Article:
In 1997, he joined the board of the Cato Institute, a Washington-based libertarian think tank set up by the owner of one of the largest private companies in the US oil industry. At that time, the institute was running an active campaign of climate change denial, as were oil companies such as ExxonMobil. In Britain, News Corporation was deeply involved in the country’s oldest free market think tank, the Institute of Economic Affairs, which played a vital role in laying the intellectual foundations on which Thatcherism was built, especially its policies on free markets, deregulation and privatisation.

Murdoch’s The Australian newspaper regularly publishes articles and columns by writers drawn from the ranks of such conservative think tanks in Australia and overseas.

In fact, Murdoch has used his media assets countless times to advance his political beliefs and play favourites with governments and political parties. Both Fox News and the London Sun make vast amounts of money, and both operate as powerful political levers to support or oppose political parties and their leaders.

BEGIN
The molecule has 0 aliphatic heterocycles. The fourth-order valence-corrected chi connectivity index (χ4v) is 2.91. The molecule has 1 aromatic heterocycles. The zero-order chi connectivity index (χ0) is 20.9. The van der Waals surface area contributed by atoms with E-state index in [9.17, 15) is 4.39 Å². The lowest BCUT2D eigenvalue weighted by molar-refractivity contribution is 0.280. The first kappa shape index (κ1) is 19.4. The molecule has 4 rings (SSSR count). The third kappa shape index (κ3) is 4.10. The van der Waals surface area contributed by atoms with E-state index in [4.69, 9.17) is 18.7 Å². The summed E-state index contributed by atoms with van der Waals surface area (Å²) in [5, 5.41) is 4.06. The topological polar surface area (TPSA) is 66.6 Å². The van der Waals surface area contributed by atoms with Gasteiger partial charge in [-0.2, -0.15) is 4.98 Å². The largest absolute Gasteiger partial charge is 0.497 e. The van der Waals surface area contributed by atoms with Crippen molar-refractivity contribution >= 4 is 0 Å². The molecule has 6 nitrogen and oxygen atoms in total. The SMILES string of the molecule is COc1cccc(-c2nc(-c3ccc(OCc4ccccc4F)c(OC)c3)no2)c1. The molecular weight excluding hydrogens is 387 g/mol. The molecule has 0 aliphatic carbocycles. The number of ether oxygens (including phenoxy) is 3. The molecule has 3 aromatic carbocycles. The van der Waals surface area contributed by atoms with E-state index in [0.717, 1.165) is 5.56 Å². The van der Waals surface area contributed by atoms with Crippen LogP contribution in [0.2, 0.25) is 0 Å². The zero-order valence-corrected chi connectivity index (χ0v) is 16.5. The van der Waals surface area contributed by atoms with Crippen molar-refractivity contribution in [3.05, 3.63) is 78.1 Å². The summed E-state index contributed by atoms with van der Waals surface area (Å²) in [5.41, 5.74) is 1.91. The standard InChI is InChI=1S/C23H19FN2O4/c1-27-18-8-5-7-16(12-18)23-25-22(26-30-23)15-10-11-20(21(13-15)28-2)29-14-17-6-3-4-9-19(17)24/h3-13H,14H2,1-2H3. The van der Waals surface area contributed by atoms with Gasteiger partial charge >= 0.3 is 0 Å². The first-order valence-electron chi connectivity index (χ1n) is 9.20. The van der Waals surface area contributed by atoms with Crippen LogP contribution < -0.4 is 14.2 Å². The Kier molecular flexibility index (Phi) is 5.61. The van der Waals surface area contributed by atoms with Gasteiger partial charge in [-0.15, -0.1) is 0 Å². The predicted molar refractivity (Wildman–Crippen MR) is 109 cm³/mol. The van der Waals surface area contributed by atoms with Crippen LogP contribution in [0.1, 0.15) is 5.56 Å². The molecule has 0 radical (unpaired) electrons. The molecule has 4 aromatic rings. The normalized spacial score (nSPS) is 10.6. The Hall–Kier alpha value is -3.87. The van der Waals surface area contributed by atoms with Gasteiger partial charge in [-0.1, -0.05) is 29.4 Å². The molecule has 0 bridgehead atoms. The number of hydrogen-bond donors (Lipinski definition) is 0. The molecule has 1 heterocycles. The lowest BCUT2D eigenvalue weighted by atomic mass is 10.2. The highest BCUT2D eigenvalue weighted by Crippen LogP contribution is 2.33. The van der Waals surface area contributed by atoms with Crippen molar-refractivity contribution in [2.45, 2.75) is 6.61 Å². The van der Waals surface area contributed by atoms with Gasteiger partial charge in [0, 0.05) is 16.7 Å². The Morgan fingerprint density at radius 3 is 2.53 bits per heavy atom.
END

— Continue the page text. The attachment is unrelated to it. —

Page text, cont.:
Murdoch’s Fox News is credited not only with influencing its loyal audience but with affecting the tone of all US television, an influence summed up by the term ‘‘the Fox News effect’‘. Its shouting heads broadcast a nightly mantra of fear-filled messages to their 3 million viewers. Its swirling graphics and dramatic music intensify its ‘‘Fox News Alerts’’ about the latest threat from terrorists, liberals, gays - and Democrats.